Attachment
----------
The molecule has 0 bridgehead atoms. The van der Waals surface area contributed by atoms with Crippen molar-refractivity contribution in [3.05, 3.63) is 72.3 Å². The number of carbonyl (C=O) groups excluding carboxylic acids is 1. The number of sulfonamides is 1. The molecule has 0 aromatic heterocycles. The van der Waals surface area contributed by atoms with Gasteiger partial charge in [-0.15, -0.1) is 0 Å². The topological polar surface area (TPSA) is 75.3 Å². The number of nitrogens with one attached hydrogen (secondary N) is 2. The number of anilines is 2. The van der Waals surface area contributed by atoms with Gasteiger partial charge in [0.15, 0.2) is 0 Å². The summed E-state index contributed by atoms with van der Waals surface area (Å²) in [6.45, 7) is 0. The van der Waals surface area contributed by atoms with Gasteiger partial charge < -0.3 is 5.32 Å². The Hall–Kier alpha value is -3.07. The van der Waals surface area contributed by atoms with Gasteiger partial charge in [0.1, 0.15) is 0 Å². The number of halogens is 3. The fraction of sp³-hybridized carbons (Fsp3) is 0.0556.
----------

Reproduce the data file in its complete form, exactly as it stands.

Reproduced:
The molecule has 0 bridgehead atoms. The van der Waals surface area contributed by atoms with Crippen molar-refractivity contribution in [3.05, 3.63) is 72.3 Å². The number of carbonyl (C=O) groups excluding carboxylic acids is 1. The number of sulfonamides is 1. The molecule has 0 aromatic heterocycles. The van der Waals surface area contributed by atoms with Gasteiger partial charge in [-0.15, -0.1) is 0 Å². The topological polar surface area (TPSA) is 75.3 Å². The number of nitrogens with one attached hydrogen (secondary N) is 2. The number of anilines is 2. The van der Waals surface area contributed by atoms with Gasteiger partial charge in [0.15, 0.2) is 0 Å². The summed E-state index contributed by atoms with van der Waals surface area (Å²) in [6.45, 7) is 0. The van der Waals surface area contributed by atoms with Gasteiger partial charge < -0.3 is 5.32 Å². The Hall–Kier alpha value is -3.07. The van der Waals surface area contributed by atoms with Gasteiger partial charge in [0.1, 0.15) is 0 Å². The number of halogens is 3. The fraction of sp³-hybridized carbons (Fsp3) is 0.0556.